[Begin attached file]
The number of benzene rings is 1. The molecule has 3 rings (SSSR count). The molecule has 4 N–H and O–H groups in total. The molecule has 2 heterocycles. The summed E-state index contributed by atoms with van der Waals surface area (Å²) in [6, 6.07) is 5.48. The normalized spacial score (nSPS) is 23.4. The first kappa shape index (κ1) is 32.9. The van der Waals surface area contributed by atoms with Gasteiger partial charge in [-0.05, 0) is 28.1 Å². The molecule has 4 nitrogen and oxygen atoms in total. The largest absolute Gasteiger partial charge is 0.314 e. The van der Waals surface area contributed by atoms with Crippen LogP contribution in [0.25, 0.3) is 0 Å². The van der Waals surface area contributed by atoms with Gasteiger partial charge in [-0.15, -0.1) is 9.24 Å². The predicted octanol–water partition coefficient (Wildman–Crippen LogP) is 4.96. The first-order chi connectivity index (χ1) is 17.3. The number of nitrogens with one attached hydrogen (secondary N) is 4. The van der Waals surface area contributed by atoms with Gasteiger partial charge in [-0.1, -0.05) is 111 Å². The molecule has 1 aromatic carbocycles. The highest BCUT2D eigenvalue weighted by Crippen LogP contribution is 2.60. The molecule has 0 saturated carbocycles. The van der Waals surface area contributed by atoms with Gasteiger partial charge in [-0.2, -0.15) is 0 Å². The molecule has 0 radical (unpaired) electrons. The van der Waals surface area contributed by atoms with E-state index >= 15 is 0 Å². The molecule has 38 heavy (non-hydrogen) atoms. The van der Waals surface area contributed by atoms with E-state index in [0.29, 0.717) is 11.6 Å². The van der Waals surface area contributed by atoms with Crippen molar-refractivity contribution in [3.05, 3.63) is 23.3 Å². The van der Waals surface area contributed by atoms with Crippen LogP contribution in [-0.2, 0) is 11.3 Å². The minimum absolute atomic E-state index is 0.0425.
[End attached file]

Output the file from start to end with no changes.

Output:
The number of benzene rings is 1. The molecule has 3 rings (SSSR count). The molecule has 4 N–H and O–H groups in total. The molecule has 2 heterocycles. The summed E-state index contributed by atoms with van der Waals surface area (Å²) in [6, 6.07) is 5.48. The normalized spacial score (nSPS) is 23.4. The first kappa shape index (κ1) is 32.9. The van der Waals surface area contributed by atoms with Gasteiger partial charge in [-0.05, 0) is 28.1 Å². The molecule has 4 nitrogen and oxygen atoms in total. The largest absolute Gasteiger partial charge is 0.314 e. The van der Waals surface area contributed by atoms with Crippen LogP contribution in [0.25, 0.3) is 0 Å². The van der Waals surface area contributed by atoms with Gasteiger partial charge in [-0.15, -0.1) is 9.24 Å². The predicted octanol–water partition coefficient (Wildman–Crippen LogP) is 4.96. The first-order chi connectivity index (χ1) is 17.3. The number of nitrogens with one attached hydrogen (secondary N) is 4. The van der Waals surface area contributed by atoms with Gasteiger partial charge in [-0.1, -0.05) is 111 Å². The molecule has 1 aromatic carbocycles. The highest BCUT2D eigenvalue weighted by Crippen LogP contribution is 2.60. The molecule has 0 saturated carbocycles. The van der Waals surface area contributed by atoms with Gasteiger partial charge in [-0.2, -0.15) is 0 Å². The molecule has 0 radical (unpaired) electrons. The van der Waals surface area contributed by atoms with E-state index >= 15 is 0 Å². The molecule has 38 heavy (non-hydrogen) atoms. The van der Waals surface area contributed by atoms with E-state index in [0.29, 0.717) is 11.6 Å². The van der Waals surface area contributed by atoms with Crippen molar-refractivity contribution in [3.05, 3.63) is 23.3 Å². The van der Waals surface area contributed by atoms with Crippen LogP contribution in [-0.2, 0) is 11.3 Å². The minimum absolute atomic E-state index is 0.0425.